Once we’ve created this “biopsy” in the ice, we can go with a micro-manipulator to contact the biopsy, attach the lamella to the micro-manipulator and detach it from the rest of the sample so we can lift it out - this is why the method is called "lift-out". But these lamellae are still too thick to do TEM on. So we deposit them on a receiving grid, and continue to polish them to make it thinner. This is a very challenging workflow, and our team at the EMBL IC it’s still constantly working on optimising and improving it, in order to offer it to the community.

Maximum intensity projection of Acantharia (plankton), plunge frozen and imaged with a high-end confocal microscope. Green: Acantharia; red: chlorophyll of symbionts (microalgae). Credits: Anna Steyer/EMBL

What makes cryo-ET projects different from other user projects?

Simone Mattei: Service provision of these really high-tech technologies requires a lot of support from the facility. We can provide this service only under the support of our specialists. Unless a project requires a large number of visits, we generally don't  train an external scientist in this technique, but we set up workshops to train the community to use the devices. We want to provide excellent support, that is our mission. We want users to get the best outcome possible. 

Cryo-EM expert Zhengyi Yang at EMBL IC. Photo by EMBL PhotoLab.

How does a typical project with such intense support needs usually unfold? 

Simone Mattei: We have a long period of consultation before the project. We have to understand what is really scientifically sound to do, and what is technically feasible. We want the user to come with a good experimental set up and maybe even the grids with their cells or samples on them. Optimising the sample preparation and the method to locate the region of interest can take a lot of time to optimise. And then of course the actual FIB milling workflow is very time-consuming. Once we have the lamella, acquiring the tomograms does not take so much time.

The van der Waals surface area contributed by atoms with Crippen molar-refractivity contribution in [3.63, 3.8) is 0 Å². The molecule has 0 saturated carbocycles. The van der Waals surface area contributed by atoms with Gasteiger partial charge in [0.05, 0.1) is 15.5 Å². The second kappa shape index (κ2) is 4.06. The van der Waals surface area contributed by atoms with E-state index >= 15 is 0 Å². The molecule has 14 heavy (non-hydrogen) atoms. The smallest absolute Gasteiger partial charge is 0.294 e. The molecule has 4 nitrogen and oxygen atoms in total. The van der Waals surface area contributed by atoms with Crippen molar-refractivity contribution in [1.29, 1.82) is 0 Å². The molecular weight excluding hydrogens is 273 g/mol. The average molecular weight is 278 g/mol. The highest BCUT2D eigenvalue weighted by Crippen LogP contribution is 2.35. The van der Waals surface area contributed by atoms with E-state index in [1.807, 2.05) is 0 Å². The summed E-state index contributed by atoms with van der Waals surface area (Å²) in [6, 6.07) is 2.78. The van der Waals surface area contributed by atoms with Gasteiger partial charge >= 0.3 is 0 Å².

Of course, once we have acquired the data, it needs to be analysed. We can support researchers with that to a certain extent. The most challenging part of the image analysis is the sub-tomogram averaging. Simply because it’s different from single particle analysis where software options are really mature. In tomography you have to jump from one software to another. Also you need a lot of computational power to perform structural studies on tomographic data

Why should users choose the EMBL IC for a cryo-ET project?

Simone Mattei: At the EMBL Imaging Centre, we give access to state-of-the-art cryo-EM equipment for structure determination projects using the latest technology and methods. For cryo-ET projects, the centre hosts two FIB-SEM devices, a Zeiss Crossbeam 550 and a Thermo Scientific Aquilos 2 equipped with an EasyLift micromanipulator and an integrated fluorescence light microscope, and two transmission electron microscopes Thermo Scientific Titan Krios G4 equipped with a cold field emission gun, a phase plate, a Selectris X energy filter and a Falcon 4i direct electron detector. Both microscopes are equipped with an automatic sample loading system and configured for automatic data acquisition. Our experts are on hand to help and support researchers during microscope handling, data acquisition and optimisation of imaging conditions.

About Euro-BioImaging’s EMBL Node

The Euro-BioImaging EMBL-Node offers a collection of state-of-the-art microscopy equipment and image processing tools. The facility was set up as a cooperation between EMBL and industry to improve communication between users and producers of high-end microscopy technology. This Node supports in-house scientists and visitors in using microscopy methods for their research and regularly organizes in-house and international courses to teach basic and advanced microscopy methods. The services provided include project planning, sample preparation, microscope selection and use, image processing and visualization. The Euro-BioImaging EMBL-Node supports advanced microscopy techniques such as FRAP, FRET, FCS, high-throughput microscopy, laser nanosurgery, CLEM, mesoscopy and super-resolution microscopy.